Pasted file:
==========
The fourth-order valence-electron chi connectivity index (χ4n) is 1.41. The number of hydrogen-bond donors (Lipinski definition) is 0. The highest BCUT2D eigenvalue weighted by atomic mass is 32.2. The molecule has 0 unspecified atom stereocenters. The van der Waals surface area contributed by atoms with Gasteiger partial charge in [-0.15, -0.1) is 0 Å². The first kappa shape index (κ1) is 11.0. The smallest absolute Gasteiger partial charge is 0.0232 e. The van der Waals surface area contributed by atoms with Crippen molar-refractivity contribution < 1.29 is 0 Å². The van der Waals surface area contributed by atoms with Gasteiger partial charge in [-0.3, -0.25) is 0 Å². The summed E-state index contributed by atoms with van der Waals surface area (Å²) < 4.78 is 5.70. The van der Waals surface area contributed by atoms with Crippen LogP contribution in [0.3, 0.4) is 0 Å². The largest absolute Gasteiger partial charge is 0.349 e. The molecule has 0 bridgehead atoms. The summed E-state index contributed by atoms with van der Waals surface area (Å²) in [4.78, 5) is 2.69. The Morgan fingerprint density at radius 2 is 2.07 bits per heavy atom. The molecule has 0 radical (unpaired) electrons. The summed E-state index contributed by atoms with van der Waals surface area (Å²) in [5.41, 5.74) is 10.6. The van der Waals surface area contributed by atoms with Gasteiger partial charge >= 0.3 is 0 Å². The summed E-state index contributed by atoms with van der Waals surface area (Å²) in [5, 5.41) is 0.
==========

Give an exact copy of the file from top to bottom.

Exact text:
The fourth-order valence-electron chi connectivity index (χ4n) is 1.41. The number of hydrogen-bond donors (Lipinski definition) is 0. The highest BCUT2D eigenvalue weighted by atomic mass is 32.2. The molecule has 0 unspecified atom stereocenters. The van der Waals surface area contributed by atoms with Gasteiger partial charge in [-0.15, -0.1) is 0 Å². The first kappa shape index (κ1) is 11.0. The smallest absolute Gasteiger partial charge is 0.0232 e. The van der Waals surface area contributed by atoms with Crippen molar-refractivity contribution < 1.29 is 0 Å². The van der Waals surface area contributed by atoms with Gasteiger partial charge in [-0.3, -0.25) is 0 Å². The summed E-state index contributed by atoms with van der Waals surface area (Å²) < 4.78 is 5.70. The van der Waals surface area contributed by atoms with Crippen LogP contribution in [0.3, 0.4) is 0 Å². The largest absolute Gasteiger partial charge is 0.349 e. The molecule has 0 bridgehead atoms. The summed E-state index contributed by atoms with van der Waals surface area (Å²) in [4.78, 5) is 2.69. The Morgan fingerprint density at radius 2 is 2.07 bits per heavy atom. The molecule has 0 radical (unpaired) electrons. The summed E-state index contributed by atoms with van der Waals surface area (Å²) in [5.41, 5.74) is 10.6. The van der Waals surface area contributed by atoms with Gasteiger partial charge >= 0.3 is 0 Å². The summed E-state index contributed by atoms with van der Waals surface area (Å²) in [5, 5.41) is 0.